Painful periods, chronic abdominal pain, and heavy bleeding could be signs of endometriosis, a condition that can also affect your fertility. If you have any of these symptoms, the expert team at Dr. Gregory Shifrin, OB/GYN PC in New York can help. They offer an effective range of treatment options for endometriosis, including ways to preserve your fertility, at their offices in the Midwood neighborhood of Brooklyn and the Upper East Side of Manhattan in New York City. Call the location nearest you or use online booking to schedule a consultation today.
Endometriosis is a condition affecting the endometrium, the tissue that lines the inside of your uterus.
When you have your period, the blood and tissue you expel are the remains of the endometrium, which breaks down every month unless conception occurs. This process is part of a healthy menstrual cycle.
If you have endometriosis, it means patches or implants of endometrial tissue are present outside your uterus.
Places these implants can grow include the outer surfaces of your bladder, uterus, ureters, intestines, and rectum. They can also grow on your:
Just like the endometrial tissue inside your uterus, these implants bleed and break down when you have your period. The blood and tissue don't have any way of exiting your body, so they stay where they are and irritate the surrounding tissues.
Over time, this process can lead to scarring or adhesions. In some cases, adhesions cause organs and tissues to stick to one another.
While some women are unaware they have this condition, for others, endometriosis causes severe and disabling pain. Other symptoms include:
You could have just one or two of these symptoms, or you might have most or all of them. The severity of symptoms varies, too, so each woman's experience of endometriosis is very different.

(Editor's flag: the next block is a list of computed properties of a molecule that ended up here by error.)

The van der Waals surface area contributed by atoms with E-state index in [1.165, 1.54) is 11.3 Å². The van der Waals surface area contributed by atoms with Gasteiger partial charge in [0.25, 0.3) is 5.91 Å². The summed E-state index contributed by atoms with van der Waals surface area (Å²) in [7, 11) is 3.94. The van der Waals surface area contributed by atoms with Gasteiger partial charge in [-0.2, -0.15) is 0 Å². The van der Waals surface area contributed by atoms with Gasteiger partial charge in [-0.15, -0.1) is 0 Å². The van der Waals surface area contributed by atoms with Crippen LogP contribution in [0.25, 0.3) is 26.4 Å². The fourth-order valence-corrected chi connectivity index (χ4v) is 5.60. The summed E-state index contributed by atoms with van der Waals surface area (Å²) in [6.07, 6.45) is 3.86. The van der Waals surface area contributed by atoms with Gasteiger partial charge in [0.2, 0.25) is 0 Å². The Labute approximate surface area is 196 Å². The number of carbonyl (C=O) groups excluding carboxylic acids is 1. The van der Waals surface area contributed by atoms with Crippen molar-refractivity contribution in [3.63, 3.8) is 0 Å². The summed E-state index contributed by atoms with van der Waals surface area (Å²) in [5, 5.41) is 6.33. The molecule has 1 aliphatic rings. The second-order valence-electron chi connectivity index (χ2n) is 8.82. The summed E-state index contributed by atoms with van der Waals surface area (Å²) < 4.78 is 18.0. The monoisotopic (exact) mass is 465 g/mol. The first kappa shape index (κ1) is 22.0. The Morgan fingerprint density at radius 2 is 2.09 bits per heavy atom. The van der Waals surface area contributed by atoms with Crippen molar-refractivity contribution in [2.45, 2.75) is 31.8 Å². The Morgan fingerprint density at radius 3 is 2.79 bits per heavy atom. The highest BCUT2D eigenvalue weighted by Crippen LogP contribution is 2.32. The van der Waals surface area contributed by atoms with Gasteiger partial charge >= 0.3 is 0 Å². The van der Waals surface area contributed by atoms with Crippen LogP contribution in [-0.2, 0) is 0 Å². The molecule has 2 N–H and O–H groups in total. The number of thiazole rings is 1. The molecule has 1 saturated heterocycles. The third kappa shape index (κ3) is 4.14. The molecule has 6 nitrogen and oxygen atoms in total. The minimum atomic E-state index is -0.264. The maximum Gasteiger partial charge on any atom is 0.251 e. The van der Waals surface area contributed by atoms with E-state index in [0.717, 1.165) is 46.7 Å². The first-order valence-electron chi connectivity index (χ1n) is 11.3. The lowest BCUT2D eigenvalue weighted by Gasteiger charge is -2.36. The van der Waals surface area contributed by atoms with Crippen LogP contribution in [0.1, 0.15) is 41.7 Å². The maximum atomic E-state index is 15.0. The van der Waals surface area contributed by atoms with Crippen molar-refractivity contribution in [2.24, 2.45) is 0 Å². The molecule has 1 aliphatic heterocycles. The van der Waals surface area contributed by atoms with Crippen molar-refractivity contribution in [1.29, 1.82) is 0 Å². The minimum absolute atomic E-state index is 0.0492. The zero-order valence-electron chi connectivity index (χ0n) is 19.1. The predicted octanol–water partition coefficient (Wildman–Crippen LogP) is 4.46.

If your endometriosis is mild, taking over-the-counter pain medication might be all you need. If you can't manage your symptoms this way, your provider at Dr. Gregory Shifrin, OB/GYN PC might suggest hormone therapy.
Hormonal birth control methods can help reduce bleeding and pain during menstruation. Alternatively, gonadotropin-releasing hormone agonists (GnRH) might help. Many women find hormone therapy relieves their symptoms, and it has the advantage of not having any permanent effect on your fertility.
If conservative treatments for endometriosis don’t help, you might need surgery. Your provider at Dr. Gregory Shifrin, OB/GYN PC uses minimally invasive laparoscopic techniques to remove endometrial implants.
Surgery should relieve your symptoms, especially if you take hormone therapy as well. However, endometriosis pain can come back after a couple of years.
If your symptoms are severe and other treatments aren't working, you might need a hysterectomy to remove your uterus. This works best if your surgeon removes your ovaries as well.
If you're experiencing symptoms of endometriosis, call Dr. Gregory Shifrin, OB/GYN PC or book an appointment online today.